Swedish crime drama series Arne Dahl returned to BBC Four last weekend with a second series. The show’s peculiar title is the pen-name author Jan Arnald uses for crime fiction. Series one adapted five novels of the Arne Dahl Intercrime series. This second run adapts the remaining five books into two-episode stories, with the BBC running each two part story in a single evening.
The first story, ‘A Midsummer Night’s Dream’, picked up two years after the end of series one. Elite crime squad ‘A Unit’ is reformed to investigate a series of murders that present a political problem for the Swedish government. The women were nurses in Polish care homes coerced into killing patients by an organised crime group called the Wybrani (The Chosen Ones).
Ahead of a summit meeting the case is a potential embarrassment for Poland that Sweden would like to solve quickly and quietly. The Polish government has been trying to eradicate the criminal element of their health care system. Some nurses who had euthanised patients on Wybrani orders have taken flight, fleeing to Sweden to escape both the Polish authorities and the mafia. Now they are pawns in a deadly game and are being stalked by a deadly Wybrani assassin.
For new viewers, this was an easy point to pick up the story: the reformation of the police unit after a two year break allowed for each character to be given a fresh introduction. There were a few personnel changes, some former members of the unit do not return and Chief Inspector Kerstin Holm (Malin Arvidsson) is promoted to unit leader.
Under Holm’s command are: sharp dressing Arto Söderstedt, the brains of the group and a former defence lawyer from Helsinki; hulking Gunnar Nyberg, the team’s muscle and a cop’s cop with an exhaustive underworld knowledge; Sara Svenhagen, their expert in paedophile and trafficking cases; Jorge Chavez – Svenhagen’s husband – the team’s hacker expert and back office support. The have also gained a new recruit, Ida Jankowicz, fresh out of training but fluent in Polish.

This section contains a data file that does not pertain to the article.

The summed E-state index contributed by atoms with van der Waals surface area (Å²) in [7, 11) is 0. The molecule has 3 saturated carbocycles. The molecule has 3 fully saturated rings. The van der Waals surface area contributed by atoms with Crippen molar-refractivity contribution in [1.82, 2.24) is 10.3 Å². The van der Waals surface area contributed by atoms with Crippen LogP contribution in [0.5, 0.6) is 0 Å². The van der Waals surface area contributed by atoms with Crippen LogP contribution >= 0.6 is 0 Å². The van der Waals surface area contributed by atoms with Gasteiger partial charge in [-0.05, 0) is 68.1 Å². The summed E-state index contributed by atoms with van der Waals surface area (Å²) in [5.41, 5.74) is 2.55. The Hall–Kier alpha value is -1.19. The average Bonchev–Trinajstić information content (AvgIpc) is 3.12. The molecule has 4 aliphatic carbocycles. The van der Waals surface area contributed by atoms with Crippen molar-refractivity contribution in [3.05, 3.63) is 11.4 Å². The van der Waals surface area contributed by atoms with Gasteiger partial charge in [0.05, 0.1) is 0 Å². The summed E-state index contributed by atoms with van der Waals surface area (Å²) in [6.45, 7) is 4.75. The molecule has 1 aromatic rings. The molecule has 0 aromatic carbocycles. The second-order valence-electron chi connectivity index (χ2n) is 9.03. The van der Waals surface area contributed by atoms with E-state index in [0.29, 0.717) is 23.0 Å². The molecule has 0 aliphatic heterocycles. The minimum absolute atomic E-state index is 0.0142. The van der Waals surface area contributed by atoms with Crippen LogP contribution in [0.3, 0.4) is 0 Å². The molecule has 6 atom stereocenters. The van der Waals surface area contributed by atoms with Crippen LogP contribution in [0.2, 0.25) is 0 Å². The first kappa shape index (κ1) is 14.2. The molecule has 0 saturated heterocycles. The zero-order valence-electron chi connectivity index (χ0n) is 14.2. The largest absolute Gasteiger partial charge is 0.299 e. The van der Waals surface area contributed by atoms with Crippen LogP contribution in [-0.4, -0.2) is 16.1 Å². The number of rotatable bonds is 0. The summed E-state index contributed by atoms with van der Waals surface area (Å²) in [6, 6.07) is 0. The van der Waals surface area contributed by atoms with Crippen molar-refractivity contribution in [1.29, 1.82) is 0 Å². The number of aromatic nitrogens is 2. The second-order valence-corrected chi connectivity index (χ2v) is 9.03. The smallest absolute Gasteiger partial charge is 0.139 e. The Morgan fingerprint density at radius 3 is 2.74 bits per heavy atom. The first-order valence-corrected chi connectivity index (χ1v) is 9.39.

This is a more conventional team-based police drama than the first division of Scandinavian dramas (The Killing, The Bridge, Borgen). Arne Dahl‘s team dynamic relies a little too much on stock character types familiar from procedural series like CSI and its many spin offs. However, it also benefits from the strong female characters that are a staple of Nordic crime drama. There is a touch of Prime Suspect’s Jane Tennison to Holm with her complicated private life and sometimes brittle attitude to co-workers, even if Holm works in an environment with a level of gender equality Tennison could only fight for.
The central murder investigation plot proceeded in a well worn genre groove, with some sleuthing and some high-tech snooping leading to a tense race against time to rescue a victim. This was enjoyable, but a secondary plot line involving a recovering drug addict was distracting and rather clumsily integrated. There was a sense that there was not quite enough plot for a two-hour story with the inclusion of a third storyline involving former A Unit member Paul Hjelm, now an internal affairs officer, begrudgingly investigating one of the team following a complaint.
‘A Midsummer Night’s Dream’ made for an enjoyable procedural drama, but one that lacked the necessary dramatic firepower to stand out in a crowded field.
Directed by Trygve Allister Diesen
Cast: Malin Arvidsson, Natalie Minnevik, Shanti Roney, Alexander Sulzberger, Magnus Samuelsson, Vera Vitali, Niklas Åkerfelt
Review by Stuart Barr.
Did you tune in for Arne Dahl series 2 episode 1? Let us know your thoughts in the comments below – and don’t miss the next double bill on BBC Four on Saturday 24th October!